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I have just spent the last few days at EMC World in Orlando (Florida) getting wet hearing the cloud and virtualization story unfold. We saw lots of clouds in the skies over Orlando as we endured a pretty constant downpour from Sunday when I arrived.

There is no doubt that virtualization is warming up with lots of activity from VMWare, Cisco and others in the space but what is it really about? Under the spin and marketing speak what has happened and what are we to think about it? Actually there are two distinct but closely linked technical advances that we need to understand:

FCoE – Fiber Channel over Ethernet aka Lossless Ethernet a, yet to be accepted and still Cisco proprietary, new 10G technology that combines the SAN and LAN into a single high performance network (not before time in my humble opinion), eases the possibility of using virtualized network drivers in the compute space which makes moving the guest operating systems around faster and easier within larger clusters. It also cuts out a ton of cabling in the data center (and believe me that is crucially important).

vSphere – a VMWare technology marketed as a Cloud Operating system that can take advantage of the collapsed network and virtual network drivers to make operating a large virtualized infrastructure easier and more automated. Building on the virtual drivers, vSphere offers multipathing support to route around outages and migrate workload from one platform to the other in the event of an outage.

The great news is that vendors are lining up behind this new vision to deliver useful functionality in the data center that is a level beyond that offered by static clusters and shared storage arrays have been able to deliver in the past. The possibility of having zero down time when a piece of critical hardware fails is deliverable. Brilliant news for the businesses that rely on underlying data center functionality to serve customers.

Here is the problem though – we have great technology that works in the lab, early adopter customers working through use cases that deliver business value and lots of noise and spin from the vendors but…..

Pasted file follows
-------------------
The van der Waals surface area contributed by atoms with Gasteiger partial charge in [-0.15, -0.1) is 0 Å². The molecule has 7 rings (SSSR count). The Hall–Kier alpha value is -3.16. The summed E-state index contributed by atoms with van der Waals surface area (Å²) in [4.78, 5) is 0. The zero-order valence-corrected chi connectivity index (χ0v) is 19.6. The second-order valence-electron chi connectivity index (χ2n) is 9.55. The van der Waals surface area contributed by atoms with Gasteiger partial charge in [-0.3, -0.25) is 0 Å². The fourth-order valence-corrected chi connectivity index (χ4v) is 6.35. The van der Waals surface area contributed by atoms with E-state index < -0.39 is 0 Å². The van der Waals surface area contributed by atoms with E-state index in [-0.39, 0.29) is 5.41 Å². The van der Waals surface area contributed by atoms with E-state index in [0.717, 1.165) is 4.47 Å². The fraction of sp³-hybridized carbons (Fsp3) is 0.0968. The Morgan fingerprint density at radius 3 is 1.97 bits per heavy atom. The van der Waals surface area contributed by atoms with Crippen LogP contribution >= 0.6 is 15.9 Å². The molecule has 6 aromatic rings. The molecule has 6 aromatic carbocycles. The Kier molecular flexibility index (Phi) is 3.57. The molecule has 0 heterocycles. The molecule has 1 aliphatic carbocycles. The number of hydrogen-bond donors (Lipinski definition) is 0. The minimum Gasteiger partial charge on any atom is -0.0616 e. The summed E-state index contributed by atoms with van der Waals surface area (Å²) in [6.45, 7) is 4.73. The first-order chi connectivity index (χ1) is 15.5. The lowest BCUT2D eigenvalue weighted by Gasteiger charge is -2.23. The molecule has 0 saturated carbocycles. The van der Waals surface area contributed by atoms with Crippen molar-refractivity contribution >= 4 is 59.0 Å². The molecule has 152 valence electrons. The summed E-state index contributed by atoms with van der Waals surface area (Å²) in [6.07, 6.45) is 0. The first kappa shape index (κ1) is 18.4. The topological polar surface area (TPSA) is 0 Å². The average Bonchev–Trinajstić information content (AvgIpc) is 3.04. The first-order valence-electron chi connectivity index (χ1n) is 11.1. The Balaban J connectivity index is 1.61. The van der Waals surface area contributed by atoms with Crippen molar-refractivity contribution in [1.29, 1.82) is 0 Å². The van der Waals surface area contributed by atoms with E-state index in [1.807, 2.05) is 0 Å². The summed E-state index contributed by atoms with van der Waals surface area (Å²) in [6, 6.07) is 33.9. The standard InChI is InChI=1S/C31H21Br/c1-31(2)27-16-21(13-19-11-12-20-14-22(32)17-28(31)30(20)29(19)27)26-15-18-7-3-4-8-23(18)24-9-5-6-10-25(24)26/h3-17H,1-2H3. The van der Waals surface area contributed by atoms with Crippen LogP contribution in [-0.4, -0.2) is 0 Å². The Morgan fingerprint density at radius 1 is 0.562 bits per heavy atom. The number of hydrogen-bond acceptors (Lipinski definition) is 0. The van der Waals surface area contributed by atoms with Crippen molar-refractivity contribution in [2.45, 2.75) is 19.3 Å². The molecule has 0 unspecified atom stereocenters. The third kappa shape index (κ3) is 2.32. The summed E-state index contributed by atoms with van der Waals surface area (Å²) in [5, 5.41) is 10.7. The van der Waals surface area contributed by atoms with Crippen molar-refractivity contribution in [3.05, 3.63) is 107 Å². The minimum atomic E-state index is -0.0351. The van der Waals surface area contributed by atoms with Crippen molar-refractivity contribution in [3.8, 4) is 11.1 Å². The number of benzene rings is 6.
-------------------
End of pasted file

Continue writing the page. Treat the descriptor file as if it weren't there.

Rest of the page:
Not a word about the other components of new technology. What about the professional services support that are needed to implement these platforms? Where are the pre-worked templates and crib sheets that are needed to get the stuff on the floor and working? Where is the channel? Who has been trained and authorized to deliver joined up solutions? No doubt we will see lots of activity in this space going forwards but not a word about it in the keynotes at EMC World.

There Are 3 Responses So Far. »

  1. Hi Steve – hope thanks for coming to EMC World. I gave the EMC session on FCoE and have to pick on one point in your post – FCoE is a standards based solution. Cisco is an important participant in the development of the standards, but I think that it is unfair to call it “Cisco proprietary”. The T11 standard is very close to ratification and the IEEE standard is at the point that multiple vendors can create products that will interoperate. I have a few pieces of collateral posted at I do agree that the technology will need to mature and that adoption cycles take time.
    Stuart Miniman, Technologist, EMC CTO Office

  2. Hi Stu,

    Thanks for taking the time to respond. Perhaps my language in describing the FCoE technology as “still Cisco proprietary” gives a more extreme view than I had intended. My point (and one that you acknowledge in your reply) is that the standard has yet to be ratified and as a result there is some degree of risk that additional patches and firmware updates might be required and a small risk of inter-operational failures and difficulties for early adopters.

    That said, the rich functionality and simplicity offered by a virtualized and collapsed LAN and SAN provides a huge upside for data center operators. I eagerly await the full adoption of the standard and the roll out of large numbers of rich and compatible hardware and software products that leverage these two core technologies.



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